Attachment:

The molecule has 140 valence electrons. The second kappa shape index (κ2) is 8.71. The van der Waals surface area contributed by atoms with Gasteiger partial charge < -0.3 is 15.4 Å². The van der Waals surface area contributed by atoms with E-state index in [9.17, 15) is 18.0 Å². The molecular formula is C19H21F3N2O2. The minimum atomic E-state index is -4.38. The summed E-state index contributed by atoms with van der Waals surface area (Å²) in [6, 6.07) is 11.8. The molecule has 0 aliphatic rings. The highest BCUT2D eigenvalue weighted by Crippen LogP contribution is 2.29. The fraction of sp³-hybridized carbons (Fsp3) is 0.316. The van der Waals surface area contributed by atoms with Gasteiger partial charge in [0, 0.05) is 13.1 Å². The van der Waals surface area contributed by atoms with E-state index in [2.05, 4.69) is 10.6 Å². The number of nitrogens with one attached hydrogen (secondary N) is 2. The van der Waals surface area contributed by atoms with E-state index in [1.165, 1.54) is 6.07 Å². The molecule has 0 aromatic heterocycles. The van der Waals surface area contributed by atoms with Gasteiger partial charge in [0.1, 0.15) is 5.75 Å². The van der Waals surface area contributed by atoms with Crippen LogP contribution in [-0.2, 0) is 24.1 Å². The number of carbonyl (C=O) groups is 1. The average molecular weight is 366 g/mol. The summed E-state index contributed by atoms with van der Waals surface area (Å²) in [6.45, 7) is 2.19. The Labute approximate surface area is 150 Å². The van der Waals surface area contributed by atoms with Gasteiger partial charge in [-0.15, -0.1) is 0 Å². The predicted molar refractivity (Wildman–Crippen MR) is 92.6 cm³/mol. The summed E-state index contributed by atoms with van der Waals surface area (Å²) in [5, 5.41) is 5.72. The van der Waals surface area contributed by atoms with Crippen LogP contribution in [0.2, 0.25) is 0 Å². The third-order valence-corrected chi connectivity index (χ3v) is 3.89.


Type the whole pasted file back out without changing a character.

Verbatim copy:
The molecule has 140 valence electrons. The second kappa shape index (κ2) is 8.71. The van der Waals surface area contributed by atoms with Gasteiger partial charge < -0.3 is 15.4 Å². The van der Waals surface area contributed by atoms with E-state index in [9.17, 15) is 18.0 Å². The molecular formula is C19H21F3N2O2. The minimum atomic E-state index is -4.38. The summed E-state index contributed by atoms with van der Waals surface area (Å²) in [6, 6.07) is 11.8. The molecule has 0 aliphatic rings. The highest BCUT2D eigenvalue weighted by Crippen LogP contribution is 2.29. The fraction of sp³-hybridized carbons (Fsp3) is 0.316. The van der Waals surface area contributed by atoms with Gasteiger partial charge in [0, 0.05) is 13.1 Å². The van der Waals surface area contributed by atoms with E-state index in [2.05, 4.69) is 10.6 Å². The number of nitrogens with one attached hydrogen (secondary N) is 2. The van der Waals surface area contributed by atoms with E-state index in [1.165, 1.54) is 6.07 Å². The molecule has 0 aromatic heterocycles. The van der Waals surface area contributed by atoms with Gasteiger partial charge in [0.1, 0.15) is 5.75 Å². The van der Waals surface area contributed by atoms with Crippen LogP contribution in [-0.2, 0) is 24.1 Å². The number of carbonyl (C=O) groups is 1. The average molecular weight is 366 g/mol. The summed E-state index contributed by atoms with van der Waals surface area (Å²) in [6.45, 7) is 2.19. The Labute approximate surface area is 150 Å². The van der Waals surface area contributed by atoms with Gasteiger partial charge in [-0.15, -0.1) is 0 Å². The predicted molar refractivity (Wildman–Crippen MR) is 92.6 cm³/mol. The summed E-state index contributed by atoms with van der Waals surface area (Å²) in [5, 5.41) is 5.72. The van der Waals surface area contributed by atoms with Crippen LogP contribution in [0.2, 0.25) is 0 Å². The third-order valence-corrected chi connectivity index (χ3v) is 3.89.